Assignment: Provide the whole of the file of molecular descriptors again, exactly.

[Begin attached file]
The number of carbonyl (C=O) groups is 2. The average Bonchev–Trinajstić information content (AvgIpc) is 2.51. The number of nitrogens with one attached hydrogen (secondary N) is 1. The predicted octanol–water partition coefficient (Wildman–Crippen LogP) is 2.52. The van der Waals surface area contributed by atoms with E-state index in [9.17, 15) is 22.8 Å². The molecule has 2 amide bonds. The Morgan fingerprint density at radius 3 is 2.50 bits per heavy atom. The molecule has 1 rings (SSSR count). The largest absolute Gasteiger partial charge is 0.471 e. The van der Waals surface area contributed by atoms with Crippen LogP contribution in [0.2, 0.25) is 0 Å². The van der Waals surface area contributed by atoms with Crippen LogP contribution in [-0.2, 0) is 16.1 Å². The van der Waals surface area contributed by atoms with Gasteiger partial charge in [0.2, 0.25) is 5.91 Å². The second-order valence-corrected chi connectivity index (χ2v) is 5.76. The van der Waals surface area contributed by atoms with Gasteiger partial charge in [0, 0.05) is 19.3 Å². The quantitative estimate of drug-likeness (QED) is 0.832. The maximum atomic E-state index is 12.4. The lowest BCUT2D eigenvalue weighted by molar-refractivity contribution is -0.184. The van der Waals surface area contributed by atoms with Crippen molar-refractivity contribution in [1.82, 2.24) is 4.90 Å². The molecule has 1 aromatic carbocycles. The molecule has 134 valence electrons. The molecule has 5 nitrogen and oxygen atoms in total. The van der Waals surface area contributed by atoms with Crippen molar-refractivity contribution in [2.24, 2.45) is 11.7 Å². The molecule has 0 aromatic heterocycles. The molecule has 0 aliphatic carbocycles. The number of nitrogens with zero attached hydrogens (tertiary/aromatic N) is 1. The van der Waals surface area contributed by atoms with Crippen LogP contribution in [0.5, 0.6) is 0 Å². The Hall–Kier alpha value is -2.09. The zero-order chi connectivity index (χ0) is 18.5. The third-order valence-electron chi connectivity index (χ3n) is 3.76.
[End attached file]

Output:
The number of carbonyl (C=O) groups is 2. The average Bonchev–Trinajstić information content (AvgIpc) is 2.51. The number of nitrogens with one attached hydrogen (secondary N) is 1. The predicted octanol–water partition coefficient (Wildman–Crippen LogP) is 2.52. The van der Waals surface area contributed by atoms with E-state index in [9.17, 15) is 22.8 Å². The molecule has 2 amide bonds. The Morgan fingerprint density at radius 3 is 2.50 bits per heavy atom. The molecule has 1 rings (SSSR count). The largest absolute Gasteiger partial charge is 0.471 e. The van der Waals surface area contributed by atoms with Crippen LogP contribution in [0.2, 0.25) is 0 Å². The van der Waals surface area contributed by atoms with Crippen LogP contribution in [-0.2, 0) is 16.1 Å². The van der Waals surface area contributed by atoms with Gasteiger partial charge in [0.2, 0.25) is 5.91 Å². The second-order valence-corrected chi connectivity index (χ2v) is 5.76. The van der Waals surface area contributed by atoms with Gasteiger partial charge in [0, 0.05) is 19.3 Å². The quantitative estimate of drug-likeness (QED) is 0.832. The maximum atomic E-state index is 12.4. The lowest BCUT2D eigenvalue weighted by molar-refractivity contribution is -0.184. The van der Waals surface area contributed by atoms with Crippen molar-refractivity contribution in [1.82, 2.24) is 4.90 Å². The molecule has 1 aromatic carbocycles. The molecule has 134 valence electrons. The molecule has 5 nitrogen and oxygen atoms in total. The van der Waals surface area contributed by atoms with Crippen molar-refractivity contribution in [2.24, 2.45) is 11.7 Å². The molecule has 0 aromatic heterocycles. The molecule has 0 aliphatic carbocycles. The number of nitrogens with zero attached hydrogens (tertiary/aromatic N) is 1. The van der Waals surface area contributed by atoms with Crippen LogP contribution in [0.5, 0.6) is 0 Å². The Hall–Kier alpha value is -2.09. The zero-order chi connectivity index (χ0) is 18.5. The third-order valence-electron chi connectivity index (χ3n) is 3.76.